An accident is by definition a traumatic and sometimes life altering the experience. The reality is that the ramifications of an accident extend far beyond the event itself. One of the initial tasks that you necessarily must undertake following an incident of this nature is filing a claim with an insurance company. The filing of an insurance claim is a crucial task. You must make certain that it is undertaken in a timely and proper manner. Therefore, you need to understand the essentials associated with filing pursuing an insurance claim.
Understanding the Difference Between First Party and Third Party Insurance Claims
In the aftermath of an accident, there are two different types of insurance claims which you potentially may face pursuing. These are known as first party and third party claims. A first party claim is filed with your own insurance company. You would file a claim with your own insurance carrier in a situation in which you were at fault. For example, if you rear-end another motor vehicle, you likely will be considered to be at fault and you will need to file a claim with your insurance company. In the alternative, a third party claim is filed with another insurance carrier. In the case of a third party claim, it is pursued with the insurance company of the person or entity you believe was negligent and responsible for the injuries you sustained because of the incident in question. For example, if you are a pedestrian and were hit by a car in the crosswalk, you are likely to file a third party claim with the driver’s insurance company. By way of another example, if you slipped and fell in a grocery store, you would file an insurance claim with the store’s carrier.
Overview of the Insurance Claims Process
Insurance policies set forth specific parameters regarding when a claim must be filed in the aftermath of an incident giving rise to injuries or even property damage. Generally speaking, if you sustain injuries as the result of an accident, you must report the incident to the appropriate insurance company within a 24 hour time period. There can be exceptions to the rule. However, you must take care to comply with the reporting requirements. 24 Hours reporting is based on your contract & apply only to your insurance company. On the liability side is the only limitation 3 years since your accident to file it in court. This includes incidents involving automobiles, injuries sustained at home or at a place or business. If you do not believe you were at fault, you should contact the other party’s insurance carrier within this time period if at all possible. This underscores the need to obtain insurance and other essential information from the other party when you are injured or when an incident occurs. Keep in mind that even if you do not believe you are at fault for an accident, you also need to report it to your own insurance company within the same time period. The possibility exists that for one reason or another the other party’s insurance may not provide compensation. In such a case, you will need to seek recovery or compensation from your own insurance carrier. When you make a report to an insurance company, you will need to provide basic information about the incident in question. This will include information about how the incident occurred and the type and extent of injuries that you sustained. Once the initial report is filed with an insurance company, the carrier will commence an investigation of your claim. You are likely to be asked to provide additional information during the investigatory process. For example, you may be asked to provide the names and contact information for witnesses to the event and any photographs or videos you may have made. An insurance carrier is also likely to have you obtain an independent medical evaluation pertaining to the extent and nature of your injuries. The insurance company will select the doctor who will undertake this evaluation of you. Ultimately, the insurance company will make a determination as to whether or not it will compensate you for the claim. In addition, the carrier will determine the amount of compensation it is willing to provide to you.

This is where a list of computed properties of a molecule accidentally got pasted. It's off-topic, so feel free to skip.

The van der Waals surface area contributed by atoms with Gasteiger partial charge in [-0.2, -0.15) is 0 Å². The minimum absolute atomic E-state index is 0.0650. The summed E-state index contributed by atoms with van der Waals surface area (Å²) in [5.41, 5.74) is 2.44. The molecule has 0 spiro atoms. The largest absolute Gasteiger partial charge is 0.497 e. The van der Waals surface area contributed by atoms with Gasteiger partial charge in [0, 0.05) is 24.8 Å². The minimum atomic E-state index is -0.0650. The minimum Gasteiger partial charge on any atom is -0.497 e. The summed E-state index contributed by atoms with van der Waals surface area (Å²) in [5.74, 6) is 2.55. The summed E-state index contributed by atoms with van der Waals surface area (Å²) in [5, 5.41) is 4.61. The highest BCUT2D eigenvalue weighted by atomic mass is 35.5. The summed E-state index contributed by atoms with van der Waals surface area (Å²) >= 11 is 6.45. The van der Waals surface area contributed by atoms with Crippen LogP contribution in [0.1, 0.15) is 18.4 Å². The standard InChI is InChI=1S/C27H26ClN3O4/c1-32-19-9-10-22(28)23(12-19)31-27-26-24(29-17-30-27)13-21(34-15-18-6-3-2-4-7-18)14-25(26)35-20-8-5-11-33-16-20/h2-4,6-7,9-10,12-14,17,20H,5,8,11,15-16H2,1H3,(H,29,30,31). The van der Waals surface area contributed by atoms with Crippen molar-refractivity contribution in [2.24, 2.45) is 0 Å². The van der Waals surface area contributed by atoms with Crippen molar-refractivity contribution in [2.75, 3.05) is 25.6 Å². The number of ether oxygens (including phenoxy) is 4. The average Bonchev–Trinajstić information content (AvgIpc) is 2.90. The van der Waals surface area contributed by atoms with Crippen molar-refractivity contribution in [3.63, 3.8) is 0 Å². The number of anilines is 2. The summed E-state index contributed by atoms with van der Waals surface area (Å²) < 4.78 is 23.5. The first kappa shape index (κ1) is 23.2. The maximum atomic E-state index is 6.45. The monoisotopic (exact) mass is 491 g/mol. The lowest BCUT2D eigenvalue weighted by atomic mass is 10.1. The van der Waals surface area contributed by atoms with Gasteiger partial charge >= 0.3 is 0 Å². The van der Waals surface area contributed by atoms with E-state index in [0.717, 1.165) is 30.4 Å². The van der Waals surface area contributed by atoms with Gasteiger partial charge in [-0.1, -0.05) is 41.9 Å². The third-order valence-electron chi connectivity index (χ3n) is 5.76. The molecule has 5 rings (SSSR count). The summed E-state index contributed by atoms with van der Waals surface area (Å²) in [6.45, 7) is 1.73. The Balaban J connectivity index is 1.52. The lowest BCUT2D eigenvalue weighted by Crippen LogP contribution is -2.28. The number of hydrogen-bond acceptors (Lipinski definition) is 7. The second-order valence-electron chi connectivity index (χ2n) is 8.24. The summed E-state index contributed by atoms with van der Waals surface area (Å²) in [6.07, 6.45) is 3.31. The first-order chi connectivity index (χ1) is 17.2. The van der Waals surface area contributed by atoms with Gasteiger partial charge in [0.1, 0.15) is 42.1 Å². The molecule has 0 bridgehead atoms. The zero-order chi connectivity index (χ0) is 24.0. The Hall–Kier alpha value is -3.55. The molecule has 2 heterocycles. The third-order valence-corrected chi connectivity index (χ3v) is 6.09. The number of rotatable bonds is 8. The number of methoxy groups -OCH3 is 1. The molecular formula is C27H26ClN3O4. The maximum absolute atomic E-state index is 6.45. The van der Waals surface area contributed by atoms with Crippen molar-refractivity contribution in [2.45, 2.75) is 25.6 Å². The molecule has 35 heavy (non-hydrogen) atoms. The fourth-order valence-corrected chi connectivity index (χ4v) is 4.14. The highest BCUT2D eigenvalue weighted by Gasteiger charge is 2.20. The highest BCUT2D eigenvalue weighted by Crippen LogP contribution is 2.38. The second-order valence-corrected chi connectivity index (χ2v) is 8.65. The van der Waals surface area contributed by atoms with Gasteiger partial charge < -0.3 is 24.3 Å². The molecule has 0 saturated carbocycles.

A Denied Claim and the Appeals Process
Insurance companies do deny claims with significant regularity. They deny claims for a variety of reasons. Common reasons for denial include a failure to file a claim in a timely manner or a failure to provide the carrier information requested during the investigation of the claim. No matter the reason or reasons for the denial, you have the ability to appeal the decisions. Procedures for an appeal do vary from one insurance company to another. Therefore, you must make certain that you are familiar with a particular company’s protocol for appeal. You must make certain that you file the appeal within the timeframe established by the insurance company.
Calculating Compensation Following an Accident
The amount of compensation paid on a claim for injuries arising from an accident is determined on a case by case basis. The amount paid for lost wages and medical expenses can be easier to determine. Calculating pain and suffering are more complex. Insurance companies commonly utilize a formula to compute compensation for pain and suffering. For example, if the injuries are not too significant, the insurance company may compute pain and suffering an amount equal to 1.5 times the total pain in medical expenses. If the injuries are more substantial, the insurance company may compute pain and suffering at a rate 5 or even 10 times greater than the total of medical expenses.